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This work proposes a model for continual learning on tasks involving temporal sequences, specifically, human motions. It improves on a recently proposed brain-inspired replay model (BI-R) by building a biologically-inspired conditional temporal variational autoencoder (BI-CTVAE), which instantiates a latent mixture-of-Gaussians for class representation. We investigate a novel continual-learning-to-generate (CL2Gen) scenario where the model generates motion sequences of different classes. The generative accuracy of the model is tested over a set of tasks.


A number of machine learning applications involve time series prediction, and in some cases additional information about dynamical constraints on the target time series may be available. For instance, it might be known that the desired quantity cannot change faster than some rate or that the rate is dependent on some known factors. However, incorporating these constraints into deep learning models, such as recurrent neural networks, is not straightforward.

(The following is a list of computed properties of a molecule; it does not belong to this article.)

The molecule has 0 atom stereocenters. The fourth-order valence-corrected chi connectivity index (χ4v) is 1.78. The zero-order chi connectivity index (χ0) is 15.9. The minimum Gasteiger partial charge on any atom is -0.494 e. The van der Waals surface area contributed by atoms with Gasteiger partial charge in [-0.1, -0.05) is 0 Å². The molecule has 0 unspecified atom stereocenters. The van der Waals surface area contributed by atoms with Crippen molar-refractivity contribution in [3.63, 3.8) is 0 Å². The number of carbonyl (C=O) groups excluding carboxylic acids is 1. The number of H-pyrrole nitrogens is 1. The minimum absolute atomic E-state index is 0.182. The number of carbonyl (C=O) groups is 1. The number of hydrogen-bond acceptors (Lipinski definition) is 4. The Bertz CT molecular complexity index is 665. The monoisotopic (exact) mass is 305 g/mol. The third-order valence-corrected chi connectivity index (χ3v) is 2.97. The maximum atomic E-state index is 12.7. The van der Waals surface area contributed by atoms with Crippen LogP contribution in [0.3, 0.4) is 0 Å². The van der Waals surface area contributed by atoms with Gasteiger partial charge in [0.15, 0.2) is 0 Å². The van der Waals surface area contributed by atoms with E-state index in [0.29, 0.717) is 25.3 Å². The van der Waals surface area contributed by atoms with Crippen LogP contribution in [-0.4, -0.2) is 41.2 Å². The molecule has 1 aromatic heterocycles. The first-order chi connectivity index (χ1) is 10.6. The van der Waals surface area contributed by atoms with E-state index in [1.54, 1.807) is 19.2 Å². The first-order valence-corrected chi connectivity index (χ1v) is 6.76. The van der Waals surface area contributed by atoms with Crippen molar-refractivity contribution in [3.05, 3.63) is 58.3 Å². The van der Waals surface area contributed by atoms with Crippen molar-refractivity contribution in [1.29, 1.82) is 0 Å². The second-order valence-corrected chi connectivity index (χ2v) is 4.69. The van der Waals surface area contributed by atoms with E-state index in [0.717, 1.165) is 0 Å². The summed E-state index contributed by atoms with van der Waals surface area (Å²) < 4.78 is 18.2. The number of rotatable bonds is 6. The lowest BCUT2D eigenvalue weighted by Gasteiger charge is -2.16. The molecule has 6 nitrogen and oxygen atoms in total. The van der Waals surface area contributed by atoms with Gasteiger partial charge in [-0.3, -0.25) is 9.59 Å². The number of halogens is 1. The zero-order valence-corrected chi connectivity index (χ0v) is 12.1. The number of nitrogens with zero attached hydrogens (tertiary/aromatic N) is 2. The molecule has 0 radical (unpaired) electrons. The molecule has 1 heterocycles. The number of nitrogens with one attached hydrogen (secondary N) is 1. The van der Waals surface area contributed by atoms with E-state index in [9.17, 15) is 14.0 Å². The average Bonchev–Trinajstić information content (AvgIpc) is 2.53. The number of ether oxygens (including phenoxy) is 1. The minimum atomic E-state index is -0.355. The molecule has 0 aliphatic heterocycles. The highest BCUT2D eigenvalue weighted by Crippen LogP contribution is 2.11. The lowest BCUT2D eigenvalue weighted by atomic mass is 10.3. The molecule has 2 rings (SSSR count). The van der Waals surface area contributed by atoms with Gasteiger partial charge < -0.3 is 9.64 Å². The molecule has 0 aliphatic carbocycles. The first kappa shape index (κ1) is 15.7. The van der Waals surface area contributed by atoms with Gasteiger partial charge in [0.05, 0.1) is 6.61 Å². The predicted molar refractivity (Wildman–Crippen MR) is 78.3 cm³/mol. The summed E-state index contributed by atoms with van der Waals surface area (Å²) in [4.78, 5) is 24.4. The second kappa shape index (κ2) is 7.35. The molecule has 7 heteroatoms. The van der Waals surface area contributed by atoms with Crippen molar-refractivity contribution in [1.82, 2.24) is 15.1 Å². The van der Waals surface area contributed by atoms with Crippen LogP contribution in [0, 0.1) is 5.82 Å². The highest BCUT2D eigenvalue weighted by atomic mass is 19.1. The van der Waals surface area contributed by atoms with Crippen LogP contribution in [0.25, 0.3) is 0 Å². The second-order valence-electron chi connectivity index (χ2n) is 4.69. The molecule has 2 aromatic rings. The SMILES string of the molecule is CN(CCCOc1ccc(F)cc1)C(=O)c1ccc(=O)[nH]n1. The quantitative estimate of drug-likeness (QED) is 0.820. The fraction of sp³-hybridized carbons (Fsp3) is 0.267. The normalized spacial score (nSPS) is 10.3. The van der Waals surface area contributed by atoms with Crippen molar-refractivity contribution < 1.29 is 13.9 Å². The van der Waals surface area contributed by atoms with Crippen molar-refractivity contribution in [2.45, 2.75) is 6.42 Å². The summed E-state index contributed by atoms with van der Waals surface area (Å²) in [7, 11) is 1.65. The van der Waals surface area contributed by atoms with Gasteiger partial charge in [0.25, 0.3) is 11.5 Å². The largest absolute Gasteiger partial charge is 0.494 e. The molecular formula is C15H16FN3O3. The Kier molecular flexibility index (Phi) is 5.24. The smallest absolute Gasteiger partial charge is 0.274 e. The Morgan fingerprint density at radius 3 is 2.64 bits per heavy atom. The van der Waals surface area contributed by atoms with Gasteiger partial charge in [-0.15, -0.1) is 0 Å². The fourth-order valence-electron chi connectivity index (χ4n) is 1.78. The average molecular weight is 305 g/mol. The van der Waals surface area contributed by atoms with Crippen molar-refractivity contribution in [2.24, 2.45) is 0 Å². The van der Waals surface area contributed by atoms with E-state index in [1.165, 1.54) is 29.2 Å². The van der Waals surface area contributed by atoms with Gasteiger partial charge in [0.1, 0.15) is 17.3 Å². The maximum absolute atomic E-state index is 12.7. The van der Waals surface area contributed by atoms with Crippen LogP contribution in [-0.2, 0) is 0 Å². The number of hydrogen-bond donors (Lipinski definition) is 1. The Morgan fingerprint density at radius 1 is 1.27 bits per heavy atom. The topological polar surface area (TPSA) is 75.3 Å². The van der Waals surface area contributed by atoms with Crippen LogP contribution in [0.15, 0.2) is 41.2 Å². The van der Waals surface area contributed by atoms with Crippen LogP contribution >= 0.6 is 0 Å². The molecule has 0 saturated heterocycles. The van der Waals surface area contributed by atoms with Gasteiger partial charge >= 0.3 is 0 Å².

Deep neural networks (DNNs) allow digital receivers to learn operating in complex environments.
DNNs infer reliably when applied in a similar statistical relationship as the one under which it was trained.
This property constitutes a major drawback of using DNN-aided receivers for dynamic communication systems, whose input-output relationship varies over time.
In such setups, DNN-aided receivers may be required to retrain periodically, which conventionally involves excessive pilot signaling at the cost of reduced spectral efficiency.


This work proposes a novel and scalable reinforcement learning approach for routing in ad-hoc wireless networks. In most previous reinforcement learning based routing methods, the links in the network are assumed to be fixed, and a different agent is trained for


Online prediction for streaming time series data has practical use for many real-world applications where downstream decisions depend on accurate forecasts for the future. Deployment in dynamic environments requires models to adapt quickly to changing data distributions without overfitting. We propose POLA (Predicting Online by Learning rate Adaptation) to automatically regulate the learning rate of recurrent neural network models to adapt to changing time series patterns across time.